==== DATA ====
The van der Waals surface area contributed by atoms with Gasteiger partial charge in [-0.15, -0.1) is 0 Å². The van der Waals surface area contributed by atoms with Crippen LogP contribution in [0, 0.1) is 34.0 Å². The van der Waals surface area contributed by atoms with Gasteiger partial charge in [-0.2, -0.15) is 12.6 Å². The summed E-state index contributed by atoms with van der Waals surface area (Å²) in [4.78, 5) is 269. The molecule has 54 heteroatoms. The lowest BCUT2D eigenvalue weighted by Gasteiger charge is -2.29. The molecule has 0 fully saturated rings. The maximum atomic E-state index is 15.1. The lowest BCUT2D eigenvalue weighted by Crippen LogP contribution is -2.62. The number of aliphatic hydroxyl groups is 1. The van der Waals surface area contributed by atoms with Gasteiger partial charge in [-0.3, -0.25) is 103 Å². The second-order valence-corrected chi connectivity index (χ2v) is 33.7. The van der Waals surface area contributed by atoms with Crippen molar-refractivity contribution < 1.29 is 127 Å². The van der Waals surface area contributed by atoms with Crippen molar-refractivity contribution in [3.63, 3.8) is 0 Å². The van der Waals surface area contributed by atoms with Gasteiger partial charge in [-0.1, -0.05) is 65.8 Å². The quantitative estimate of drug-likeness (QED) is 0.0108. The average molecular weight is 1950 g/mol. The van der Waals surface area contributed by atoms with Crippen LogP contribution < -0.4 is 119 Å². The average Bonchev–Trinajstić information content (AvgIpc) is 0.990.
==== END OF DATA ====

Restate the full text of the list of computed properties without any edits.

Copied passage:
The van der Waals surface area contributed by atoms with Gasteiger partial charge in [-0.15, -0.1) is 0 Å². The van der Waals surface area contributed by atoms with Crippen LogP contribution in [0, 0.1) is 34.0 Å². The van der Waals surface area contributed by atoms with Gasteiger partial charge in [-0.2, -0.15) is 12.6 Å². The summed E-state index contributed by atoms with van der Waals surface area (Å²) in [4.78, 5) is 269. The molecule has 54 heteroatoms. The lowest BCUT2D eigenvalue weighted by Gasteiger charge is -2.29. The molecule has 0 fully saturated rings. The maximum atomic E-state index is 15.1. The lowest BCUT2D eigenvalue weighted by Crippen LogP contribution is -2.62. The number of aliphatic hydroxyl groups is 1. The van der Waals surface area contributed by atoms with Gasteiger partial charge in [-0.3, -0.25) is 103 Å². The second-order valence-corrected chi connectivity index (χ2v) is 33.7. The van der Waals surface area contributed by atoms with Crippen molar-refractivity contribution < 1.29 is 127 Å². The van der Waals surface area contributed by atoms with Crippen molar-refractivity contribution in [3.63, 3.8) is 0 Å². The van der Waals surface area contributed by atoms with Gasteiger partial charge in [-0.1, -0.05) is 65.8 Å². The quantitative estimate of drug-likeness (QED) is 0.0108. The average molecular weight is 1950 g/mol. The van der Waals surface area contributed by atoms with Crippen LogP contribution < -0.4 is 119 Å². The average Bonchev–Trinajstić information content (AvgIpc) is 0.990.